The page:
November 2021

Against All Expectations

Pastor Kyle Bitter - The First Sunday in Advent - Sunday, November 28, 2021

Text: 1 Thessalonians 3:9-13

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Sometimes events happen that make it hard to be thankful for the present and very difficult to be optimistic about the future. Even though it was Thanksgiving, this might have been a week like that. We saw reports of increased concerns about COVID, continuing supply chain issues, rising fuel prices, and all topped off by senseless violence in a community just down the road. Sometimes what you see going on around you not only makes it hard to be thankful right now, it also makes it hard to look toward the future with an expectation for anything but more of the same – and worse! Now, as Christians, none of this should be surprising, even though we wish it were different. The Bible reminds us that we live in a world that has been cursed with sin and the consequences it brings. That means we really can’t be surprised when we are disappointed in society. Sin means we shouldn’t be shocked when people disappoint us, even family members or friends we care about very much. And then there’s our own personal struggles and sins that we desperately try to prevent other people from finding out about! With so much brokenness and sinfulness surrounding us, it’s hard to be optimistic for the future! The temptation comes to fall into a state of despair, or to direct anger and frustration at God for the way he allows the world to run!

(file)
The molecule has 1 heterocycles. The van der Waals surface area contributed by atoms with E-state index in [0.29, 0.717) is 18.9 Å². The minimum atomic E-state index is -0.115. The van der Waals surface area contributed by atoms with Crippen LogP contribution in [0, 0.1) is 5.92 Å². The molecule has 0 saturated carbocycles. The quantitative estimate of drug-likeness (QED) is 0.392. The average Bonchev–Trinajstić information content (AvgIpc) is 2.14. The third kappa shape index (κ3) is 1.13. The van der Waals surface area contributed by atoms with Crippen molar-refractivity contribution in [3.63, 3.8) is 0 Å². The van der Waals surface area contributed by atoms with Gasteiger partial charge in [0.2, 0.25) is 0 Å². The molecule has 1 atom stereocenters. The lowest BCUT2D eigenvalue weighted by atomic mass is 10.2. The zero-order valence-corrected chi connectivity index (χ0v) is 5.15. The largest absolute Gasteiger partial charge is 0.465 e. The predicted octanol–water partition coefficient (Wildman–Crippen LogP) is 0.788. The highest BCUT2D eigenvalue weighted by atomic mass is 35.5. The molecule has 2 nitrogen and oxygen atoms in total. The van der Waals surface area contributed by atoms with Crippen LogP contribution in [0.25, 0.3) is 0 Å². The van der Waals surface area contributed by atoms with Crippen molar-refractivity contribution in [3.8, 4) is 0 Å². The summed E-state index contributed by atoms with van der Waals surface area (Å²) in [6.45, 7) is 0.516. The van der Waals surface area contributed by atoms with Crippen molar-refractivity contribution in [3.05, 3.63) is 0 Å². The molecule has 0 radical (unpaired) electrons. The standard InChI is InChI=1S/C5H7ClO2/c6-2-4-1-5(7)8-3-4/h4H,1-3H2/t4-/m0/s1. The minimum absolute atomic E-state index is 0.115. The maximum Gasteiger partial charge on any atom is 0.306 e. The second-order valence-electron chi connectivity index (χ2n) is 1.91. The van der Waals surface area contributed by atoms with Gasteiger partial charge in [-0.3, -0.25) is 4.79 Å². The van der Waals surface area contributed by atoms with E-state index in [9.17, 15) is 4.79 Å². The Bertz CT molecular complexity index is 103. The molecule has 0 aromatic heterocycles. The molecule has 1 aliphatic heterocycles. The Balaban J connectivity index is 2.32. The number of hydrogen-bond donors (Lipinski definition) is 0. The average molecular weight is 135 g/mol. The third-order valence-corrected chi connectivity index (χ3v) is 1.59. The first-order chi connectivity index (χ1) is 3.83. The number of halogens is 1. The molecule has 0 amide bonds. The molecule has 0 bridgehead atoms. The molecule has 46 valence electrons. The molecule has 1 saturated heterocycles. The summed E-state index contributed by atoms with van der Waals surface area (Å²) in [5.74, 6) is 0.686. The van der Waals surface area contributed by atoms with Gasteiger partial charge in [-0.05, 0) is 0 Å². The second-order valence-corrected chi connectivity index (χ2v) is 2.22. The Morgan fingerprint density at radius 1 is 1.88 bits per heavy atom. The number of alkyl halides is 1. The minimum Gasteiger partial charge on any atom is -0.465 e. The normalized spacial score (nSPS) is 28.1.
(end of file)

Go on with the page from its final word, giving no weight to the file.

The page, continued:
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Don't Forget to be Thankful

Pastor Eric Schroeder - Thanksgiving - Thursday, November 25, 2021

Text: Deuteronomy 8:10-18

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I’d imagine that we’ve all said it at some point in our lives: “I’ll be so thankful when this is over.” Maybe it was a tough stretch in school, when the homework projects all came due, and the big final tests piled up. Or it could have been a stressful family situation where strong personalities refused to budge, and tension was high. Perhaps it was one of those weeks at work when everything seemed to go wrong, and the weekend couldn’t come quickly enough; everyone just needed some space and time apart. Or maybe it was an illness that you couldn’t shake or a long, lingering injury that sure took its time to heal. If you’ve been through one or more of those situations, you certainly know the feeling…” I’ll be so thankful when it’s over.”

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Christ Our King

Pastor Joel Leyrer - Christ the King Sunday - Sunday, November 21, 2021

Text: John 18:33-37

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Dear Friends in Christ, It is an early hour on the first Good Friday, perhaps first light. Jesus had been arrested the night before and subjected to a mock trial convened illegally by Jewish leaders. (According to their own strictly enforced rules, advance notice for such a meeting was required. But when you see your power and influence slipping away, apparently exceptions can be – and were – made.)

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Gathered for Triumph

Pastor Eric Schroeder - Saints Triumphant Sunday - Sunday, November 14, 2021